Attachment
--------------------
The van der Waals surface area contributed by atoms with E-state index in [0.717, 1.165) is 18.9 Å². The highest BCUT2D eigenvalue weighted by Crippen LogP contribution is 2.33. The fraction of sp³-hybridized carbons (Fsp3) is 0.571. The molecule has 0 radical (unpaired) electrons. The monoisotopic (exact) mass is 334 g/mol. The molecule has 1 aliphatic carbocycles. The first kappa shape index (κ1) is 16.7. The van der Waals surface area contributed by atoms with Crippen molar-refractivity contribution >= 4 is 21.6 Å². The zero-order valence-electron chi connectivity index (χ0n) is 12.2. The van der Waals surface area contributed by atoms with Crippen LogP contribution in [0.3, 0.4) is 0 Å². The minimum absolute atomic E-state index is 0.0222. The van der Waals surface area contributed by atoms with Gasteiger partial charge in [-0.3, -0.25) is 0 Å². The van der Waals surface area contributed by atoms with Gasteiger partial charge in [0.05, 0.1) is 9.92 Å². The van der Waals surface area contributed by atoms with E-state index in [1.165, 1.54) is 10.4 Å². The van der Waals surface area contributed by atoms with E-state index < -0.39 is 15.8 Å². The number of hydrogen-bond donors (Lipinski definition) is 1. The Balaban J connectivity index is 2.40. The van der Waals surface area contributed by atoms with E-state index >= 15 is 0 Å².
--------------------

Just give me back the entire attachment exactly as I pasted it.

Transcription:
The van der Waals surface area contributed by atoms with E-state index in [0.717, 1.165) is 18.9 Å². The highest BCUT2D eigenvalue weighted by Crippen LogP contribution is 2.33. The fraction of sp³-hybridized carbons (Fsp3) is 0.571. The molecule has 0 radical (unpaired) electrons. The monoisotopic (exact) mass is 334 g/mol. The molecule has 1 aliphatic carbocycles. The first kappa shape index (κ1) is 16.7. The van der Waals surface area contributed by atoms with Crippen molar-refractivity contribution >= 4 is 21.6 Å². The zero-order valence-electron chi connectivity index (χ0n) is 12.2. The van der Waals surface area contributed by atoms with Crippen LogP contribution in [0.3, 0.4) is 0 Å². The minimum absolute atomic E-state index is 0.0222. The van der Waals surface area contributed by atoms with Gasteiger partial charge in [-0.3, -0.25) is 0 Å². The van der Waals surface area contributed by atoms with Gasteiger partial charge in [0.05, 0.1) is 9.92 Å². The van der Waals surface area contributed by atoms with E-state index in [1.165, 1.54) is 10.4 Å². The van der Waals surface area contributed by atoms with E-state index < -0.39 is 15.8 Å². The number of hydrogen-bond donors (Lipinski definition) is 1. The Balaban J connectivity index is 2.40. The van der Waals surface area contributed by atoms with E-state index >= 15 is 0 Å².